Using the Robot Vision API

Why use the Robot Vision API?

The Robot Vision API provides a higher level of abstraction to the problem of target identification. This API will allow your team to focus more on solving higher level problems such as alignment with the target instead of lower level computer vision code. The Robot Vision API functions either synchronously, meaning you can immediately access the location of the most probably targets, or asynchronously, which means a provided method will be called (the processor) to allow you to work with the found targets at a set interval, in the background.

This was built using several of the new features provided to teams in the 2017 WPILib release, which includes the CameraServer, OpenCV framework, and cscore library.

Simple Target Detection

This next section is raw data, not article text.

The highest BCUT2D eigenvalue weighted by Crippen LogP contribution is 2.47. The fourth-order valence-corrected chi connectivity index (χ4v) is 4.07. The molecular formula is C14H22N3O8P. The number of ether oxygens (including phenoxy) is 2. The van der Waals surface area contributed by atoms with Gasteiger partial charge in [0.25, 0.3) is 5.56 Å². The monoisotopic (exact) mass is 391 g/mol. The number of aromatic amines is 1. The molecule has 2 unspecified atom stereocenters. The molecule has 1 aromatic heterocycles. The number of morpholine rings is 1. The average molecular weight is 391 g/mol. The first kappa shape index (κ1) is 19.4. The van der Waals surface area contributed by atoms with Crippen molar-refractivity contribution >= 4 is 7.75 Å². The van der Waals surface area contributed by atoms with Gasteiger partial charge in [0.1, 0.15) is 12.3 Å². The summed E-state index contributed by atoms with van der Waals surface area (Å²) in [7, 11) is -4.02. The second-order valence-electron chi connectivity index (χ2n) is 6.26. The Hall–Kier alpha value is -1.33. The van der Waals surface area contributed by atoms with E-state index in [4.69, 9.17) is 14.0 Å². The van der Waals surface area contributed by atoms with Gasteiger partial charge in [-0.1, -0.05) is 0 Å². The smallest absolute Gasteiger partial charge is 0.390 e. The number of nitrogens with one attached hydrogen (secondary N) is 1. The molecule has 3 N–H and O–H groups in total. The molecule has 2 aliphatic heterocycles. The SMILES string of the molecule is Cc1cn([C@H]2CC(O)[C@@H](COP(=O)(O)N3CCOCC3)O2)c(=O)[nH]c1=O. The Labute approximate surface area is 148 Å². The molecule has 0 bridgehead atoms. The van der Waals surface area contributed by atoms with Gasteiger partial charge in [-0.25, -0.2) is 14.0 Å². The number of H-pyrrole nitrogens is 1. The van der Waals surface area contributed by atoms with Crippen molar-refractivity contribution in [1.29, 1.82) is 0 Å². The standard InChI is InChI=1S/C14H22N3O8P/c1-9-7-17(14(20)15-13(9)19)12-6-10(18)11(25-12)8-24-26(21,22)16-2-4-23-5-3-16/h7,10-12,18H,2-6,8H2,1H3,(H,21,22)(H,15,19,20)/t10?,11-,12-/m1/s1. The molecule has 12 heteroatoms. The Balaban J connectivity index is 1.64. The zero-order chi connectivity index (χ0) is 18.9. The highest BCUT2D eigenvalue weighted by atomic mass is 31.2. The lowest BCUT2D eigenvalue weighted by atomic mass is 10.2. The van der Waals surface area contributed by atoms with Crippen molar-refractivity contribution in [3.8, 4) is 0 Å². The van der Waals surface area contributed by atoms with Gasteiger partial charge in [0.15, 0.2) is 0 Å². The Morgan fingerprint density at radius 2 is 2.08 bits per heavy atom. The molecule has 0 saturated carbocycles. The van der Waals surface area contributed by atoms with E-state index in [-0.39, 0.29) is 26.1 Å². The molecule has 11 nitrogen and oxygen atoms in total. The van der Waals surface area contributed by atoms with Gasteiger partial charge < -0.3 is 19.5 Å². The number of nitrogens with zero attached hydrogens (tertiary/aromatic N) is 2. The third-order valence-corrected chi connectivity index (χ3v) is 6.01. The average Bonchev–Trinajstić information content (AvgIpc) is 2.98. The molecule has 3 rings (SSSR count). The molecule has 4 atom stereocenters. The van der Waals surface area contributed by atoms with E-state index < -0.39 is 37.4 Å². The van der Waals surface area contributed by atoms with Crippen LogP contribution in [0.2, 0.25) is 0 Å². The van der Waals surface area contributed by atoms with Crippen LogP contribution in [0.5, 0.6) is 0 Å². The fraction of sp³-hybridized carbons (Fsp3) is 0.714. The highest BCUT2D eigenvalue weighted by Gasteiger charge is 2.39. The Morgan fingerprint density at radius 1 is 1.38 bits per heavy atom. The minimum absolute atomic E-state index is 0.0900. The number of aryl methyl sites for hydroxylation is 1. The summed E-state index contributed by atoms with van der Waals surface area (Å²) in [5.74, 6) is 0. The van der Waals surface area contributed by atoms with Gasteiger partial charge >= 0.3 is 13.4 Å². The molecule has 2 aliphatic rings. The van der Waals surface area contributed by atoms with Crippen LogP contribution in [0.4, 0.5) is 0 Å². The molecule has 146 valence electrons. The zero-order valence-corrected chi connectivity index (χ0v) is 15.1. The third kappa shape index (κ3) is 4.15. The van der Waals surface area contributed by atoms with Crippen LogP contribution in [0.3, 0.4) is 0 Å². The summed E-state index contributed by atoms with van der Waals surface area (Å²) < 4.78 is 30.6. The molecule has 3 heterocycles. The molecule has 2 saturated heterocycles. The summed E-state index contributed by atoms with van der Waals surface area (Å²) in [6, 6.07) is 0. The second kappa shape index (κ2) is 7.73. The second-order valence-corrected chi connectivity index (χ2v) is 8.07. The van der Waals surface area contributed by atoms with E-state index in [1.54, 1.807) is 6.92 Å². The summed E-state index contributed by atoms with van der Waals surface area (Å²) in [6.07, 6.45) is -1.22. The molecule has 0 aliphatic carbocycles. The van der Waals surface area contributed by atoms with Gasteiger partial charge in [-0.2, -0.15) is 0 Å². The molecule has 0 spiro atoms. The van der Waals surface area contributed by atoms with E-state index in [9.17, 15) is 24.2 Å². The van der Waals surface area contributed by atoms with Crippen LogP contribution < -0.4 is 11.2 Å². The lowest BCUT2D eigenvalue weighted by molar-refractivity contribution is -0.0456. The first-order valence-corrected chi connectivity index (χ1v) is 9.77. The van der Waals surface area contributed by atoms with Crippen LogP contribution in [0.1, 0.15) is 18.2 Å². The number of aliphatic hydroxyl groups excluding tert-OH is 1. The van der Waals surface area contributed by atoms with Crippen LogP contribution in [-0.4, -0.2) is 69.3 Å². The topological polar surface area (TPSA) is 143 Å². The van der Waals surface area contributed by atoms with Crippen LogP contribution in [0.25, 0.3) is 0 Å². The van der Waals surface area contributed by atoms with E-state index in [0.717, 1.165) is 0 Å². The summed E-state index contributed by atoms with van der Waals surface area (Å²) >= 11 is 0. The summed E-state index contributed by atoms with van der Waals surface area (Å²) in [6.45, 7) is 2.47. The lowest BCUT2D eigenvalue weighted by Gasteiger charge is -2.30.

The following program creates a CameraSource for a USB camera and allows for the detection of a target which was created using the TargetSpecs interface.

package com.kylecorry.frc.robot;

import edu.wpi.first.wpilibj.IterativeRobot;
import java.util.List;

public class Robot extends IterativeRobot {

 TargetDetector highGoalDetector;
 CameraSource camera;

 public void robotInit() {
  /* Note, the following code is for a single target, if a group of targets is needed, use the TargetGroupDetector, which also requires the setTargetGroupSpecs method to be called */

  highGoalDetector = new TargetDetector.Builder()
   .setTargetSpecs(new HighGoalSpecs())

  camera = new CameraSource.Builder(highGoalDetector)

 public void autonomousPeriodic() {
  List targets = highGoalDetector.detect(camera.getPicture());
   Target highGoal = targets.get(0);
   // do something with target

This is a very simple tutorial, but for a more detailed description of the API, and examples of asynchronous detection of targets, see the README on GitHub at Robot Vision API.

Below is an example of the Robot Vision API being used to detect the 2017 peg target using with a non exact distance as the view angle was not calibrated yet.

Vision Example